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Life Arts    H4'ed 9/9/14

6 Ways to Bring More Empathy to the Internet

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Message Yes Magazine

Reprinted from www.yesmagazine.org

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Whether it's sharing cute photos of your pet on Instagram, posting birthday messages on Facebook, or starting your own video blog on YouTube, the Internet is constantly offering us more ways to connect.

All this interconnection doesn't necessarily result in a better understanding between individuals.

However, all this interconnection doesn't necessarily result in a better understanding between individuals. Relating to others with empathy--that is, putting oneself in the shoes of another person to understand and share their feelings--is often more difficult to do online than in real life.

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Hidden behind a screen, web users are not accountable for their actions in the same way they would be in the real world. Depending on where we hang out online, the people we interact with can be disembodied or anonymous, and this can obstruct our ability to see things from their point of view.

As a quick look at the comments section of most any article on 4Chan.org will show, this anonymity has crowded the Internet with enough trolls to populate the underside of every bridge in Norway multiple times over--and has contributed to general online cruelty, bullying, and harassment.

A more empathic Web could help put an end to that. And research suggests that practicing empathy leads to happier relationships and more satisfying lives, so more empathy online can benefit our offline spaces too.

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Luckily, there are many ways you can help build a more empathic Internet through your own interactions. Here are six ways to start.

1. Use live video and chat whenever you can.

As mentioned above, anonymity is one of the biggest obstacles to online empathy, says Roman Krznaric, a psychologist and author of Empathy: Why It Matters, and How to Get It. "Psychologists call [it] the 'online disinhibition effect.' Basically, if you're anonymous and don't have to see anyone face to face, the social barriers are gone and you can be incredibly rude to people."

The disinhibition effect often appears in the comment sections of sites like YouTube and Reddit, places that are home to many exchanges between strangers.

"For users to form empathetic connections between each other, I think the more 'real time' the better," says Jessi Baker, a user experience designer who specializes in technologies that encourage empathy and environmental sustainability in consumers. "Having live video and chat features enables genuine conversations where empathy can exist."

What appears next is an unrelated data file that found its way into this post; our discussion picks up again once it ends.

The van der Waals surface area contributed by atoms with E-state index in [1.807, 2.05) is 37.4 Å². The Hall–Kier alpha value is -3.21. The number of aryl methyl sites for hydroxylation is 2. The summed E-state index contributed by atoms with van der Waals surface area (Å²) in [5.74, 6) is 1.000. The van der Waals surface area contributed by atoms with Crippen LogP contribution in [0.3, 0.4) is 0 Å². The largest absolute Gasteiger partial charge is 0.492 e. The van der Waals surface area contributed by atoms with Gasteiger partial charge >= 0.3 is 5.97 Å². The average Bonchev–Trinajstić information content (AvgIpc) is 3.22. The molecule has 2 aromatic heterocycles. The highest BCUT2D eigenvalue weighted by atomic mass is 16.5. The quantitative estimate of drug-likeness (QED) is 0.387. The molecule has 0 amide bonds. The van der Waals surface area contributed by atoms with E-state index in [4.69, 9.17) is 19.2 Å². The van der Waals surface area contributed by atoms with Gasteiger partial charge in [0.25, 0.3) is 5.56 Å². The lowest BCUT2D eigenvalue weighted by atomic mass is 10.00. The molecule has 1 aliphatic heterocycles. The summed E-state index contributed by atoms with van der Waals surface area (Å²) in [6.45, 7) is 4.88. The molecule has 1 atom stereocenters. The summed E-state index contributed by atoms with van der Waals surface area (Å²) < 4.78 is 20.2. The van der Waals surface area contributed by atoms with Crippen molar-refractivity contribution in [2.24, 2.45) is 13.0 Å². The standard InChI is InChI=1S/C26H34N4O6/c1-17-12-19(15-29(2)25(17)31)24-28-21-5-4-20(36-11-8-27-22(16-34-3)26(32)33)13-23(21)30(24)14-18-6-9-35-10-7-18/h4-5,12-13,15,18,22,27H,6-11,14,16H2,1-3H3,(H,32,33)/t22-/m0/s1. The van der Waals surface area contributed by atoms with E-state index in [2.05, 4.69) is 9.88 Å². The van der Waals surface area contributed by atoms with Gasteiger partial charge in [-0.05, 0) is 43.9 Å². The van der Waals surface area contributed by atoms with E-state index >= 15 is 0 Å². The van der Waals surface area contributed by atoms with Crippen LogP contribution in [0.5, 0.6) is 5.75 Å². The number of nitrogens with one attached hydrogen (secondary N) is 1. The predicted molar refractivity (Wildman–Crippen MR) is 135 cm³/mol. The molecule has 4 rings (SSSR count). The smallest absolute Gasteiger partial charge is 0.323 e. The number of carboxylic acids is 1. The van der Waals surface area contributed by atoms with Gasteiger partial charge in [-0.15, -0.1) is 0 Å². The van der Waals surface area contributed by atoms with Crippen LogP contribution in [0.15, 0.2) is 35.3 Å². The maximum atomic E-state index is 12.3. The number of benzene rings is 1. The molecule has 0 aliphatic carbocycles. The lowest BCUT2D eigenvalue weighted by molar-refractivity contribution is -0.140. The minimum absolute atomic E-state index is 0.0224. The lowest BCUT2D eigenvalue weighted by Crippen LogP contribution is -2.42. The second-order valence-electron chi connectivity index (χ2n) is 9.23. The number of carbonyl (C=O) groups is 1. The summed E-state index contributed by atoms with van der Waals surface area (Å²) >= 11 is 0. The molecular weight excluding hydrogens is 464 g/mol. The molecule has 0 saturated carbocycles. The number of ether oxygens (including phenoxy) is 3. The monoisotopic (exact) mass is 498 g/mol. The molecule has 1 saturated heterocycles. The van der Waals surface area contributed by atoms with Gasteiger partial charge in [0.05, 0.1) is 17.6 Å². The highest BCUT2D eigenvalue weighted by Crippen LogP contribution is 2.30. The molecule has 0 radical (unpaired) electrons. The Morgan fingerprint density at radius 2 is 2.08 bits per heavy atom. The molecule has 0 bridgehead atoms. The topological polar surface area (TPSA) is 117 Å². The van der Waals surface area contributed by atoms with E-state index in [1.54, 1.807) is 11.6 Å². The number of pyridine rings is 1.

Participate in live chat events focused around a subject or event you're passionate about.

Of course, not all live video and chat will lead to empathic interactions. (Chatroulette had mixed results and ran into trouble with X-rated exhibitionism.) But there are tons of ways Internet users can use live chat in a constructive way.

Catch up with an old friend you haven't seen in years over Skype instead of sending a Facebook message. Participate in live chat events on Reddit and Twitter focused around a subject you're passionate about. If you're considering taking an online class, find one that that uses video. This helps foster a more personal bond between educators and students, and will probably be more engaging as well.

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When done right, live chats remind us that the user on the other side of the screen is, in fact, a person too.

2. Use the web to branch out of your comfort zone.

To get a glimpse into the lives of others, consider checking out sites like Humans of New York. The blog features eye-catching photos of individuals paired with insightful quotes or snippets of dialogue. Websites like this enable users to see life from the perspective of strangers and offer a chance to reflect on shared experiences. You can follow Humans of New York on Facebook, Twitter, Instagram, and Tumblr.

It also helps to be more aware of the algorithms used by some of the world's most popular sites. "If we want to maximize the benefits and minimize the harms of connection, we have to take responsibility for shaping the tools we use to encounter the world," writes Ethan Zuckerman in his book Rewire: Digital Cosmopolitans in the Age of Connection.

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